“Oh look, everyone,” Blumie called out one Saturday night, as she brought in the mail which had arrived on Shabbos. “Cousin Yankie’s Bar Mitzvah invitation. It’s in Baltimore. Are we going?”

“We’re planning to,” replied her mother. “Please, Blumie, would you jot down the date on the kitchen calendar?”

Later, Blumie asked her father: “Tatti, I noticed that on Yankie’s invitation it said he would be called to the Torah on Parshas Acharei Mos. But on our calendar the name of the parshah that week is Acharei. Why is it different?”

“Not everyone calls this parshah by the same name,” replied her father, “and there’s a lesson in that. Acharei means ‘After,’ while Acharei Mos means ‘After the death of.’ Do you know who died?”

“Yes,” Blumie answered. “We learned about it two weeks ago. On the day the Mishkan was dedicated, Aharon’s two sons, Nadav and Avihu, brought an offering to HaShem that they were not commanded to bring, and they died.”

“Blumie,” her father replied with a smile, “I’m happy to see that you keep up with the parshah. Why did Nadav and Avihu die? They felt a very deep love for HaShem and wanted to come very close to Him. Their neshamos had such a strong longing to be with HaShem that they did not want to continue living in their bodies. The Torah calls this eish zorah — ‘a strange fire,’ because it was different and new; no one had ever expressed such a fiery love for HaShem before. And about this, the Torah tells us asher lo tziva osam — ‘HaShem had not commanded it.’ For HaShem does not command us to give up our lives for love of Him.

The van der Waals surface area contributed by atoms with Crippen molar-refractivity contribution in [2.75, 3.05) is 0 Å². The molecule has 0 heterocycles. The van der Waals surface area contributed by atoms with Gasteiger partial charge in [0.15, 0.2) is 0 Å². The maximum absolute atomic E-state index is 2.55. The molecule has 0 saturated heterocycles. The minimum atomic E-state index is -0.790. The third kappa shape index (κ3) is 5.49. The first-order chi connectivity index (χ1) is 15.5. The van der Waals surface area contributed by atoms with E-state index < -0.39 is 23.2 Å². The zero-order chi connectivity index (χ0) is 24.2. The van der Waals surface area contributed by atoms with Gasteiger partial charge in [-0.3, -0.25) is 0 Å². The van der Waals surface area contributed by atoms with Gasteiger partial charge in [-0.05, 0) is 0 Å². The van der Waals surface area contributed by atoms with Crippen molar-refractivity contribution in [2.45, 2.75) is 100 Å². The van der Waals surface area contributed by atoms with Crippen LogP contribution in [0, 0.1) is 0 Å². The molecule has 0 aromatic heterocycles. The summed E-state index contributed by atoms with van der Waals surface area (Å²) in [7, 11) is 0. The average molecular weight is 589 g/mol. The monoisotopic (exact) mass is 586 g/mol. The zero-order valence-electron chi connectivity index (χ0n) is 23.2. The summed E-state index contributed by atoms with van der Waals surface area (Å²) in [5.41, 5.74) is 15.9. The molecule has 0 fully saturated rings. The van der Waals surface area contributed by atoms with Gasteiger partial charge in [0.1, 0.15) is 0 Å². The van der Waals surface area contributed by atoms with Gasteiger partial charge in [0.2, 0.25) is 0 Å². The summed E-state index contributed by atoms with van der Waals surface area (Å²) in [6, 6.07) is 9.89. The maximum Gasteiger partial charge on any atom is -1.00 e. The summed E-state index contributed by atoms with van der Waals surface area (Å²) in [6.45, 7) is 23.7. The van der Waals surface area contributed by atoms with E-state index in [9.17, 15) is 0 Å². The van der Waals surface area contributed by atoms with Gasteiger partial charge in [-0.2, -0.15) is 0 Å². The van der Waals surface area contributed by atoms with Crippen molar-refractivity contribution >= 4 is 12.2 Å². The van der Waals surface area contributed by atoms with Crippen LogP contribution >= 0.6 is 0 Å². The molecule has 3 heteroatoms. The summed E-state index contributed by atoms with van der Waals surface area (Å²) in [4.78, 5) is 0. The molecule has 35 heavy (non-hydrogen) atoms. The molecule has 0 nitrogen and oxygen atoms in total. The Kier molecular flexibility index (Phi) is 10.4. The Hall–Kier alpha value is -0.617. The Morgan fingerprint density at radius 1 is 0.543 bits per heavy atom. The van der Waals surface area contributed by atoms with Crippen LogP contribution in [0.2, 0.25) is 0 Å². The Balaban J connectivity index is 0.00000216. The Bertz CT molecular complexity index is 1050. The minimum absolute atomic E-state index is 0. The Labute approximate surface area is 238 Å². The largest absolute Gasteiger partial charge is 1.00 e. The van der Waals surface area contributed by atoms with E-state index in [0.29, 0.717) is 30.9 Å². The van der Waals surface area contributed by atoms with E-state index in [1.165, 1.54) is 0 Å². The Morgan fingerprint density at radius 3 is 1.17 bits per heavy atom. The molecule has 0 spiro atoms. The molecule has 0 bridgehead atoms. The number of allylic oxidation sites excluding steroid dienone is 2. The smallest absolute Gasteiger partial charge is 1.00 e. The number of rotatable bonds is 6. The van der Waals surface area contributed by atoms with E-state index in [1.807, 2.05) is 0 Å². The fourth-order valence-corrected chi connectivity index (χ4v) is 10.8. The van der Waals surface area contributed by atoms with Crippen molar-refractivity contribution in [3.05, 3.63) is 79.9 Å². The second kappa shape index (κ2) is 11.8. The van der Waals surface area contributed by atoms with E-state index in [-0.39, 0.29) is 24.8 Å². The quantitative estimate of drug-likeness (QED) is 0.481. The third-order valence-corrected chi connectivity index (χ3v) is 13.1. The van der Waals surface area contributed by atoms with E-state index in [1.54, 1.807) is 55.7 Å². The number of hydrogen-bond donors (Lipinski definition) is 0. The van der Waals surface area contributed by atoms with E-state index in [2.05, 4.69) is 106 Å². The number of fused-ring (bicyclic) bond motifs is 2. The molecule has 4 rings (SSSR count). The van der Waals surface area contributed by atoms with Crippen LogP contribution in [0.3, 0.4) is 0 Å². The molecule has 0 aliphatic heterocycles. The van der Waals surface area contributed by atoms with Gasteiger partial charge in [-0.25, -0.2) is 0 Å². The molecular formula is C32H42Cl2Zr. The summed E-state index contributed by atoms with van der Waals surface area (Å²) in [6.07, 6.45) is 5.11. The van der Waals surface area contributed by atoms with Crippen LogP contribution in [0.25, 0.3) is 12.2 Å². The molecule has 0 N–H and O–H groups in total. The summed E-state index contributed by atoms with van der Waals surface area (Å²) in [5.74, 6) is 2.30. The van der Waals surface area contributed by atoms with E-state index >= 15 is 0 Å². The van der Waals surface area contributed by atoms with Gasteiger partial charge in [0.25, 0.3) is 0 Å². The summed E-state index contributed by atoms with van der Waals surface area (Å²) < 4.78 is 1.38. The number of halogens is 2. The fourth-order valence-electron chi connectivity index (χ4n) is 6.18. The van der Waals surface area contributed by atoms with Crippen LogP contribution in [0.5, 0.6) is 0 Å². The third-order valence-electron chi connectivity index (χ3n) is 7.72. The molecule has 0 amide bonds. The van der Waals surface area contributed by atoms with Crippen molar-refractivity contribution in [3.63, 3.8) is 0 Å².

“Nadav and Avihu’s fiery love for HaShem was more than HaShem commanded. Yet even though they died, the love for HaShem which they showed had positive effects afterwards. It gave the Jewish people the power to have mesirus nefesh and give up their lives al kiddush HaShem — in order to sanctify HaShem’s name.

“That was one thing that came Acharei, after the deaths of Nadav and Avihu. The other thing was that afterwards, as our parshah tells us, Aharon was commanded to carry out the Yom Kippur service in the Mishkan. The mesirus nefesh of Nadav and Avihu as they came close to HaShem gave Aharon the power to enter the holiest place on earth, the Holy of Holies. There he came very close to HaShem, and served Him on behalf of the entire Jewish people.

“By showing such powerful love for HaShem, Aharon’s sons made it possible for there to be Jews who would come very close to HaShem, but whose neshamos would still be able to remain within their bodies.

“Now, if we would call the parshah Acharei Mos, we would be emphasizing the death of Nadav and Avihu. By saying only Acharei, we are stressing that this episode did not end with their passing away, but that its effects are felt afterwards.”

(Adapted from Sichos Acharei-Kedoshim, 5750)